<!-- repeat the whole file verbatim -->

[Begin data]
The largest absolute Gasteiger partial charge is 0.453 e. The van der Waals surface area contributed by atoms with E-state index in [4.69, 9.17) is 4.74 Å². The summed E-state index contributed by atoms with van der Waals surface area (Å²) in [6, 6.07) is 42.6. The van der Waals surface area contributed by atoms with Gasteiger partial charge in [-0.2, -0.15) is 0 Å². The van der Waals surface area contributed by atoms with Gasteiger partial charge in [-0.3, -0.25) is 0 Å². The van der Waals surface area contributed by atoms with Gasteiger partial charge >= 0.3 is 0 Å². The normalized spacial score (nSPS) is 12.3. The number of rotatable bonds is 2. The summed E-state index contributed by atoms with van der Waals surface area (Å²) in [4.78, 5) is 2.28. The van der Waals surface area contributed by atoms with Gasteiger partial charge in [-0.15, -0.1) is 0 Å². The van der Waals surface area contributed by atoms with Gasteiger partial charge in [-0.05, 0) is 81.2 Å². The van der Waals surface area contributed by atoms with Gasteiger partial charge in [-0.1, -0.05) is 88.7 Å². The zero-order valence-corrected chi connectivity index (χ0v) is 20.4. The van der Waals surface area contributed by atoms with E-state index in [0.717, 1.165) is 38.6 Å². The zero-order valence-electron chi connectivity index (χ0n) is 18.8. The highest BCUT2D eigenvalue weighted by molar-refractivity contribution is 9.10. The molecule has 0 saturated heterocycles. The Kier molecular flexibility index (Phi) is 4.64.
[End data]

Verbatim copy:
The largest absolute Gasteiger partial charge is 0.453 e. The van der Waals surface area contributed by atoms with E-state index in [4.69, 9.17) is 4.74 Å². The summed E-state index contributed by atoms with van der Waals surface area (Å²) in [6, 6.07) is 42.6. The van der Waals surface area contributed by atoms with Gasteiger partial charge in [-0.2, -0.15) is 0 Å². The van der Waals surface area contributed by atoms with Gasteiger partial charge in [-0.3, -0.25) is 0 Å². The van der Waals surface area contributed by atoms with Gasteiger partial charge >= 0.3 is 0 Å². The normalized spacial score (nSPS) is 12.3. The number of rotatable bonds is 2. The summed E-state index contributed by atoms with van der Waals surface area (Å²) in [4.78, 5) is 2.28. The van der Waals surface area contributed by atoms with Gasteiger partial charge in [-0.15, -0.1) is 0 Å². The van der Waals surface area contributed by atoms with Gasteiger partial charge in [-0.05, 0) is 81.2 Å². The van der Waals surface area contributed by atoms with Gasteiger partial charge in [-0.1, -0.05) is 88.7 Å². The zero-order valence-corrected chi connectivity index (χ0v) is 20.4. The van der Waals surface area contributed by atoms with E-state index in [0.717, 1.165) is 38.6 Å². The zero-order valence-electron chi connectivity index (χ0n) is 18.8. The highest BCUT2D eigenvalue weighted by molar-refractivity contribution is 9.10. The molecule has 0 saturated heterocycles. The Kier molecular flexibility index (Phi) is 4.64.